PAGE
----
The image of African poverty has proven so enduring in part thanks to the depths of what Giovanni Arrighi termed “the African Tragedy.”18 For Arrighi, a few descriptive statistics captured the magnitude of the Sub-Saharan African disaster in the period between 1975 and 1999. For instance, he wrote that in 1975 the Gross National Product (GNP) per capita of Sub-Saharan Africa stood at 17.6 percent of “world” per capita GNP; in 1999 it had fallen to only 10.5 percent. While aggregate national economic income statistics told part of the story, Arrighi also demonstrated that health, mortality, and adult literacy all declined at similarly steep rates in comparison with other developing countries. At the turn of the twentieth century, this contributed to a sentiment captured by The Economist in 2000, when a front cover declared that Africa truly was “The Hopeless Continent.”19

By 2011, however, The Economist had joined the chorus proclaiming that Africa was “rising,” now re-dubbing Africa “the hopeful continent.”20 Writing breathlessly, the magazine noted that, “over the past decade six of the world’s ten fastest-growing countries were African. In eight of the past ten years, Africa has grown faster than East Asia, including Japan.”21 Equally important, African economies’ rates of growth did not decline with the Global Financial Crisis of 2008. Indeed, The Economist’s lead writers remarked approvingly that in 2011 and 2012, African economies were expected to continue growing at roughly 6 percent a year—about the same as those of emerging Asian economies. According to World Bank statistics, the first two decades of the twenty-first century saw African economies grow at an average of 4.35 percent; well above the global average of roughly 3 percent for the same twenty-year span.22 An entire cottage industry has emerged to explain Africa’s economic renaissance. Much of the analysis has centered on the ability of African states to convert income from the commodity boom—caused by rising Asian demand, especially from China—into sustained development. This has enabled the development of labor-intensive, export-oriented industrialization in several African countries, but questions remain about whether this industrialization can be sustained in countries like Ethiopia, which erupted into civil war in November 2020.23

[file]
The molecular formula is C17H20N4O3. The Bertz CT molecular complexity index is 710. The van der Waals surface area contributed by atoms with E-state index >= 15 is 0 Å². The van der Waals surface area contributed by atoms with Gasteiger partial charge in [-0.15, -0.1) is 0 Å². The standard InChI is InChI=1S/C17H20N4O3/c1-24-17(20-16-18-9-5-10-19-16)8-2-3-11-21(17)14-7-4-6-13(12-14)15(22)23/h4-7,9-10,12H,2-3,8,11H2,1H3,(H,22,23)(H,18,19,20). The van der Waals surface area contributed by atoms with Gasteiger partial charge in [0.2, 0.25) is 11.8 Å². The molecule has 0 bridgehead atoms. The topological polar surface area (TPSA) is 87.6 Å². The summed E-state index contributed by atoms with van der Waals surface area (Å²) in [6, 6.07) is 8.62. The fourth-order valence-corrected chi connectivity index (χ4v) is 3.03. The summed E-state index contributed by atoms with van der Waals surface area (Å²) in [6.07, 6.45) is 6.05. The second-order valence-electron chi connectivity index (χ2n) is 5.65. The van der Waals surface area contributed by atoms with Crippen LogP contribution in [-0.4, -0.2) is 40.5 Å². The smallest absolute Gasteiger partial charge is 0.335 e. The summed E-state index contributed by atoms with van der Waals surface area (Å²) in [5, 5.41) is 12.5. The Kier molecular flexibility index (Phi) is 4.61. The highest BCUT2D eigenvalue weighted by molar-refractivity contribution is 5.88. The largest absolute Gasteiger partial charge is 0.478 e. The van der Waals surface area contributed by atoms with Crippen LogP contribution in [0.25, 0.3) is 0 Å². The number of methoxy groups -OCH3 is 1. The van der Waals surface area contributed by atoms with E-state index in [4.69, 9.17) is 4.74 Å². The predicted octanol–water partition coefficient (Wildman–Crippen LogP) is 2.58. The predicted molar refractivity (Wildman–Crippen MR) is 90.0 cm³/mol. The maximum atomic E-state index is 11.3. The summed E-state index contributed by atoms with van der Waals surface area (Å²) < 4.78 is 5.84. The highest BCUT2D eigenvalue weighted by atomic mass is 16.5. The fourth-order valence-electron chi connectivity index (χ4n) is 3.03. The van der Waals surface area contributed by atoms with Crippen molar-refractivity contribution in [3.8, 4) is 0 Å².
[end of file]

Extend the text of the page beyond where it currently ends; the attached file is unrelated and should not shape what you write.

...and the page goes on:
In The Wealth and Poverty of African States, Jerven raises an alternative possibility. Rather than a deviation, he posits that the African growth rates in the present century show a reversion to long-standing growth trends. Drawing on original time-series data for several countries in British Africa, including the Gold Coast (Ghana), Sierra Leone, Kenya, Nyasaland (Malawi), Tanganyika (Tanzania), and Uganda, Jerven and his colleagues challenge the standard narratives about African economic development. Since “the data for calculating GDP for African countries before 1950 is scarce,”24 with little available beyond the British government’s colonial blue books, he posits that “the most prudent course of action might be to plead ignorance regarding population growth and agricultural productivity.”25

Instead, Jerven and his colleagues use the fairly reliable data that exists in government documents for exports, imports, government expenditures and revenue to create a consistent data set spanning the entire twentieth century. As Jerven readily acknowledges, this limits his study to the growth rate in formal markets and excludes the huge informal sector, where the vast majority of economic activity is estimated to take place in many African societies. Despite sparse historical data and the need to make key assumptions about the productivity of the agricultural sector and the quantity of food consumption, Jerven demonstrates that Africa was by no means an economically stagnant continent in the twentieth century. Rather, there was sustained and widespread growth during the colonial and early independence periods ranging from the 1890s to the 1970s. There was indeed a sharp interruption to this growth during the 1980s, but growth resumed in the 1990s, as is the case today. 

Accounting for poverty

The outstanding challenge to Jerven’s narrative of continuous economic growth in Sub-Saharan Africa is the persistence of African poverty. Comparative studies between Sub-Saharan African workers and peasants and their peers in Asia have found that the former appear relatively prosperous from 1940 to 1970, yet the picture changes thereafter. As Francois Bourguignon and Christian Morrisson have pointed out, the twentieth century saw dramatic changes to the patterns of global poverty that had dominated the nineteenth century:

Europe’s ascending supremacy from 1820 until 1950 was checked by the economic rise of the Asian dragons and the relative decline in the European population. At the other end of the spectrum, the dominant change has been the continuously increasing share of Africa among the world’s poor, an evolution that accelerated sharply during the twentieth century. Because of Africa’s rapid population growth and its lower than average economic growth, this region’s share among the world’s poorest 60 percent increased from 8 percent at the end of the nineteenth century to 17.5 percent in 1992.26